Butchart Gardens

All in all, Butchart Gardens is a very beautiful place and has a tremendous history (in Canada). Butchart Gardens was designated a National Historic Site of Canada in 2004, the centenary of the park's founding. 

I liked it a lot, but I felt it was a bit too artificial, too regular, but nevertheless I think if you are in the Victoria area you shouldn't miss it!

Tod Inlet Trail

Just behind the Butchart Gardens car park there is a short walking loop, the Tod Inlet Trail, which leads down to a small lake through a forest section. Max half an hour return loop, easy terrain.

Tod Inlet Trail

East Sooke Regional Park - Creyke Point

We only visited the beginning of the southwest coast of Vancouver Island, as there are pretty similar rocky shores all the way. 

Our choice was the short Creyke Point hike in East Sooke Regional Park.

Road to Tofino and Pacific Rim National Park

After the southern coast of Vancouver Island, we headed to Tofino and the Pacific Rim National Park. 

Stops along the way:

  • a charming little town

  • Mountain lookout - viewpoint

  • Cathedral Grove - walk among the giant cedars

Cathedral Grove is a beautiful stop on the long drive. A boardwalk can be found on either side of the road, leading through the giant cedars. It's amazing how big the trees are. You can see a few dead ones laying on the ground, but they're still very impressive, because you can really see how huge their trunks and roots are. The biggest tree here (going to Tofino) is on the left side of the road. This tree is over 800 years old and 76 meters high. So it is taller than the Leaning Tower of Pisa and unbelievably this tree was already about 300 years old when Columbus discovered America. It's pretty incredible to think about...

Cathedral Grove, Vancouver Island

The remaining stretch between Cathedral Grove and the national park is particularly beautiful. And you almost don't even have to get out of the car, because there is a beautiful view all around.

  • Taylor River

Of course, if one has a lot of time and is not in a hurry, there are many wonderful stops. A few minutes off the road is the Taylor River stop for example. It's well worth having a quick walk at the beautiful crystal clear waters of this greenish river. There are picnic tables and restrooms at the stop.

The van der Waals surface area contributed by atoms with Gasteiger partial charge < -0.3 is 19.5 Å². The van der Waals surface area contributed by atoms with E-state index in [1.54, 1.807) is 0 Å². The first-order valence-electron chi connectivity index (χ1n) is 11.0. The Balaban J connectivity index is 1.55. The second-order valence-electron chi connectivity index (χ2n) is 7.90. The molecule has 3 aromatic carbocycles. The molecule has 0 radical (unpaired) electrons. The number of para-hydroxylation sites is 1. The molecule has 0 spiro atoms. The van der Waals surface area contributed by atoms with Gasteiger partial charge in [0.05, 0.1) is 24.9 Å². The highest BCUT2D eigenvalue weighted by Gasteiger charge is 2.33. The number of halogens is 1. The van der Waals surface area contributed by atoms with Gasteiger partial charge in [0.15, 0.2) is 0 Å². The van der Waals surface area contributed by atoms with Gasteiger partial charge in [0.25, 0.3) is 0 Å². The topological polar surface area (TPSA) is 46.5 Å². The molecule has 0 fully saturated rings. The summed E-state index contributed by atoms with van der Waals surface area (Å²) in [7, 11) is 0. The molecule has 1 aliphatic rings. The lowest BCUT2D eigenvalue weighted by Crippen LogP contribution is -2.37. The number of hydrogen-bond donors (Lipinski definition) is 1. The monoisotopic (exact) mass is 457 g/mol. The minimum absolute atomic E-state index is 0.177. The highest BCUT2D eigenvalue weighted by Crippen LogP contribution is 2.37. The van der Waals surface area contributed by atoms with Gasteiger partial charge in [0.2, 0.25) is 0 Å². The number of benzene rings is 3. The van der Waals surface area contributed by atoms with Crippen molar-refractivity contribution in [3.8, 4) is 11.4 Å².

Taylor River

We arrived at the National Park in the early evening (still during the opening hours of the visitor center). We had planned to buy a Discovery Pass at the visitor center, but they closed earlier than their official closing hours. 

Discovery Pass

If you plan to spend at least 7 days in national parks during your trip to Canada, it's better to buy the annual Discovery Pass than to buy day passes. 

A day pass is usually 10,5 CAD per person and a Discovery Pass is 72 CAD and gives you unlimited visits to national parks in whole Canada for a year.

We flew over to Calgary after Vancouver Island and spent 10 days in Banff, Jasper, and the surrounding smaller national parks, so the Discovery Pass was definitely worth it for us. 

National Parks - Overnight

In the national parks in Canada, you can only stay overnight in official campsites, whether you are staying in a tent or in a campervan. A valid park pass is a prerequisite for overnighting in campgrounds within the national park.

Overnight stays with a small campervan start at around 25 CAD, but on average the cheapest places are more like 35 CAD. 

However, there is a large parking lot at the visitor center, just before the entrance to the national park (Pacific Rim National Park), where you can easily camp overnight.


Since the visitor center was closed, we could only buy the Discovery Pass the next morning, so instead of going to Tofino the night we arrived, we went to Ucluelet and visited the lighthouse trail.

Ucluelet lighthouse

There is a very nice hiking trail on the cliff around the lighthouse, and it's amazing how different the overall effect is depending on whether you're there in the morning or evening light. I think it's worth seeing it at either time of the day. 

Alternatively, in Ucluelet I think you should visit Little Beach and the harbor.

Pacific Rim National Park

Then the next morning, after we managed to buy the Discovery Pass, we headed to Tofino. The national park has many wonderful places to visit, but Tofino itself is not that special in my opinion, I think it's the drive through the national park which is really special.

The most beautiful stops were:

  • Rainforest hiking trail

  • Lismer Beach hiking trail

  • Long Beach

  • Cox Bay Lookout

Cox Bay

After the beautiful hikes in the national park we soon arrived to Tofino. In Tofino there are only a few streets, so I don't think you should spend much time in town, but rather visit Tonquin Beach. This is one of the few beaches where you have to pay for parking. Here 2 hours of parking costs 3 CAD, and there is no possibility to buy a ticket for a shorter period. So if you just want to check out what the beach is like, you should still buy the 2 hour ticket.